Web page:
Antioch University Seattle (AUS) Continuing Education Quarter credit is offered on a Credit/No Credit basis; neither letter grades nor numeric equivalents are on a transcript. 400 level credit is equal to a "C" or better, 500 level credit is equal to a "B" or better. This information is on the back of the transcript.

AUS Continuing Education quarter credits may or may not be accepted into degree programs. Prior to registering determine with your district personnel, department head or state education office the acceptability of these credits for your purpose.



None. All reading is online.


$35 additional fee is for materials: a 200 page handbook of lesson ideas and information, and the course text, 'Trees to Know In Oregon.' Please pay this amount by check directly to the instructor, after registration. Peter Chausse, PO Box 3043, Gresham, OR.97030. Please include your name, address, phone and email.


Peter Chausse, B.S. is a former elementary school teacher, who has specialized in teaching his students about trees, plants, urban parks and natural areas.

Before beginning his teaching career, Peter earned a degree in Forestry from the University of Maine. His training included coursework in Dendrology (tree identification), Forest Management and wood product usage.

In the early 1980's, Peter worked for the U.S. Forest Service in the state of Washington, where he focused on tree identification and scientific observations. Since 1994, Peter has taught a course through The Heritage Institute titled, ‘Studying Portland’s Trees’ During the course, participants learn how to recognize several dozen tree species as they explore Portland’s parks and historic neighborhoods on foot. Ideas for the integration of tree study with math, art, science, literature, writing and social studies activities are presented and discussed.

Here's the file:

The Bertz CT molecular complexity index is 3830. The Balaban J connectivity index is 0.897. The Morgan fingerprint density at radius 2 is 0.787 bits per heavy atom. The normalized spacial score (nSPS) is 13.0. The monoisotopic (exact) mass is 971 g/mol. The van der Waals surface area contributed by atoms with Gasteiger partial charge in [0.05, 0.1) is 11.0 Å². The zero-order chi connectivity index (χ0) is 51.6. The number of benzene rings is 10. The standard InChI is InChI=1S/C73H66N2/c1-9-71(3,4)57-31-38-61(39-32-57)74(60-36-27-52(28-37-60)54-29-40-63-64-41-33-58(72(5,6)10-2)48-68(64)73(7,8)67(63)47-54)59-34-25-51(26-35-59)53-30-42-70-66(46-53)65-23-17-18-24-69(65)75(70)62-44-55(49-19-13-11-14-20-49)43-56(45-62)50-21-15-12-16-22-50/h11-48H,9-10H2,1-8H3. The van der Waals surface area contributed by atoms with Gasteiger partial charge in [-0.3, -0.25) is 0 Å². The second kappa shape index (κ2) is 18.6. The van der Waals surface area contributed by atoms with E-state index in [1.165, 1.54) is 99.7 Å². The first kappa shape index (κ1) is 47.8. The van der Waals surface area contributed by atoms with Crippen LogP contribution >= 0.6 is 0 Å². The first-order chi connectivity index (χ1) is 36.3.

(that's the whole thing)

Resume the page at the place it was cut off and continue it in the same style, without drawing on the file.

Peter has had a lifelong love of trees, and is eager to help you acquire more tree knowledge. He is also dedicated to helping you bring this information to your students in fun and meaningful ways.  


TREES: Inside and Out


Brockman, Frank C.  The Golden Book to Field Identification: Trees of North America.  Golden Book Press, 2001, New York.

Coombes, Allen J.  TREES, The Eyewitness Handbook and Visual Guide to more than 500 species of trees from around the world. 1992. New York.

Jensen, Edward C. & Charles R. Ross. Trees to Know in Oregon, 2005. Oregon State University Extension Service, Corvallis, OR.

Little, Elbert L. National Audubon Society Field Guide to North American Trees (Western and Eastern regions) 1998. Chanticleer Press, New York.

Plotnik, Arthur. 2000. The Urban Tree Book. An Uncommon Field Guide for City and Town. Three Rivers Press USA

Reynolds, Phyllis & Elizabeth Dimon. Trees of Greater Portland, 1993. Timber Press, Portland, Oregon.

Stuckey, Martha Maggie & George Palmer. Western Trees, A Falcon Guide. 1998. Falcon Publishing, Helena, Montana.



Carlson, Laurie. Kids Create, 1990. Williamson Publishing, Charlotte, Vermont.

Kohl, Maryann F. & Cindy Gainer. Good Earth Art, 1991. Bright Ring Publishing, Bellingham, WA.

Milford, Susan. Kids Nature Book, 1989. Williamson Press, Charlotte, Vermont.

NatureScope, Trees Are Terrific, 1992. National Wildlife Federation, Washington, D.C. 

Sohi, Morteza. 1995. Look What I did with a Leaf.  Naturecraft.



(Although plants are focused, there are many tree study activities) 

Evans, Joy & Jo-Ellen Moore. Plants,  1995, Grades 1-3)

Olian, Rebecca. Exploring Plants (Grades 2-4) Scholastic Books, 1997. New York.

Ortleb, Edward & Richard Cadice.Plants, (Grades 5-9) Milliken Publishing, 1986. St. Louis. 

Ward, Pat & Barbara. Plants, (Grades 5-8+) Mark Twain Media Inc. 1998. USA.



Silverstein, Shel. The Giving Tree – 40th Anniversary Edition. 2004